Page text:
the U.S. Consumer Product Safety Commission that showed 515 cases of accidental infant deaths occurred in an adult bed over an 8-year period between 1990 and 1997. That's about 65 deaths per year. These deaths were not classified as Sudden Infant Death Syndrome (SIDS), where the cause of death is undetermined. There were actual causes that were verified upon review of the scene and autopsy. Such causes included accidental smothering by an adult, getting trapped between the mattress and headboard or other furniture, and suffocation on a soft waterbed mattress.
The conclusion that the researchers drew from this study was that sleeping with an infant in an adult bed is dangerous and should never be done. This sounds like a reasonable conclusion, until you consider the epidemic of SIDS as a whole. During the 8-year period of this study, about 34,000 total cases of SIDS occurred in the U.S. (around 4250 per year). If 65 cases of non-SIDS accidental death occurred each year in a bed, and about 4250 cases of actual SIDS occurred overall each year, then the number of accidental deaths in an adult bed is only 1.5% of the total cases of SIDS.
There are two pieces of critical data that are missing that would allow us to determine the risk of SIDS or any cause of death in a bed versus a crib.
The data on the first question is available, but has anyone examined it? In fact, one independent researcher examined the CPSC's data and came to the opposite conclusion than did the CPSC - this data supports the conclusion that sleeping with your baby is actually SAFER than not sleeping with your baby (see Mothering Magazine Sept/Oct 2002). As for the second question, many people may think that very few babies sleep with their parents, but we shouldn't be too quick to assume this. The number of parents that bring their babies into their bed at 4 am is probably quite high. Some studies have shown that over half of parents bring their baby into bed with them at least part of the night. And the number that sleep with their infants the whole night is probably considerable as well. In fact, in most countries around the world sleeping with your baby is the norm, not the exception. And what is the incidence of SIDS in these countries? During the 1990s, in Japan the rate was only one tenth of the U.S. rate, and in Hong Kong, it was only 3% of the U.S. rate. These are just two examples. Some countries do have a higher rate of SIDS, depending on how SIDS is defined.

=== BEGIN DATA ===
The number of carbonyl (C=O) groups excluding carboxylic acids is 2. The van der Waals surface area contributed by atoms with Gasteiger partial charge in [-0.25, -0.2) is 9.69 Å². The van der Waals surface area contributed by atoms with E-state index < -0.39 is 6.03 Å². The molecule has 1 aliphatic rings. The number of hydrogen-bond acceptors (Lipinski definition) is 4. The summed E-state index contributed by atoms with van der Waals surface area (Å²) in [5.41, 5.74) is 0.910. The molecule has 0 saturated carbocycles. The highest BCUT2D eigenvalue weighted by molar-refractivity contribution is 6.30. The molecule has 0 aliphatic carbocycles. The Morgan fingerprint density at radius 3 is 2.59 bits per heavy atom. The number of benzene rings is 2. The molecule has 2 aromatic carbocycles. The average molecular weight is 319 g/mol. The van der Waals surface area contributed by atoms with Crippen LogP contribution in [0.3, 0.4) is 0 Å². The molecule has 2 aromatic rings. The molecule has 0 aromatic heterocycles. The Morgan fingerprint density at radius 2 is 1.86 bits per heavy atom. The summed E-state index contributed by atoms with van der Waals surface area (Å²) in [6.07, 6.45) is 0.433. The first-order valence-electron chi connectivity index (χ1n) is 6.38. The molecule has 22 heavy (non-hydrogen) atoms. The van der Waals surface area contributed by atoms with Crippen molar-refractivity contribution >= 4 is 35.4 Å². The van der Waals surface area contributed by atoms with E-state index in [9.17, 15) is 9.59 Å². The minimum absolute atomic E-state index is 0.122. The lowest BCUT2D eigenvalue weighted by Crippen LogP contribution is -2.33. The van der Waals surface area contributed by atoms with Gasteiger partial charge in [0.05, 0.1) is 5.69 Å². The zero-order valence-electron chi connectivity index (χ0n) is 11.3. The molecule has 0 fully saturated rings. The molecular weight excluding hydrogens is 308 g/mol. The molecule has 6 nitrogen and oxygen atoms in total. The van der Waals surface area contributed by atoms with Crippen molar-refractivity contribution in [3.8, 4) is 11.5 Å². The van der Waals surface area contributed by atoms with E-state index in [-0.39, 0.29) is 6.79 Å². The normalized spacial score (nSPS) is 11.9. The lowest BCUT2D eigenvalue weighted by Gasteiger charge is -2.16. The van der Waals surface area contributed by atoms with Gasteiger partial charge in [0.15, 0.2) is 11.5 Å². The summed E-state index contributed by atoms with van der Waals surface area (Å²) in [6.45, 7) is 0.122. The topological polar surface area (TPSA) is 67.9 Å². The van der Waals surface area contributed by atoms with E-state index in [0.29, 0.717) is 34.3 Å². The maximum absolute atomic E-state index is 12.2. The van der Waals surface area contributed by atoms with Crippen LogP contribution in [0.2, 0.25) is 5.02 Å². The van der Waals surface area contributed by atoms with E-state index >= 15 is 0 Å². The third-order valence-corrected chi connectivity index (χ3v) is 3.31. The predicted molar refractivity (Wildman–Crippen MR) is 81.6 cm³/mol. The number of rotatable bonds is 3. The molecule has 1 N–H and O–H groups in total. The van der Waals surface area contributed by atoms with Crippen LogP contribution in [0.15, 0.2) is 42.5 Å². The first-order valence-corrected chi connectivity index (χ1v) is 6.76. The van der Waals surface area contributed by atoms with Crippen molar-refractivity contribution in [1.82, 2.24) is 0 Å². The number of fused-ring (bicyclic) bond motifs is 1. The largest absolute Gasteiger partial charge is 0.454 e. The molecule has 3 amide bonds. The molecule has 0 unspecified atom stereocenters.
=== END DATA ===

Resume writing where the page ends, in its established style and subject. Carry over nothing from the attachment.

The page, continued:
- How many cases of actual SIDS occur in an adult bed versus in a crib?
- How many babies sleep with their parents in the U.S., and how many sleep in cribs?
Until a legitimate survey is done to determine how many babies sleep with their parents, and this is factored into the rate of SIDS in a bed versus a crib, it is unwarranted to state that sleeping in a crib is safer than a bed....
...A conflict of interest? Who is behind this new national campaign to warn parents not to sleep with their babies? In addition to the USCPSC, the Juvenile Products Manufacturers Association (JPMA) is co-sponsoring this campaign. The JPMA? An association of crib manufacturers. This is a huge conflict of interest. Actually, this campaign is exactly in the interest of the JPMA.
So the next time someone tries to tell you that you are endangering the physical and emotional well being of your baby by cuddling up next to him all night, give them the facts!!!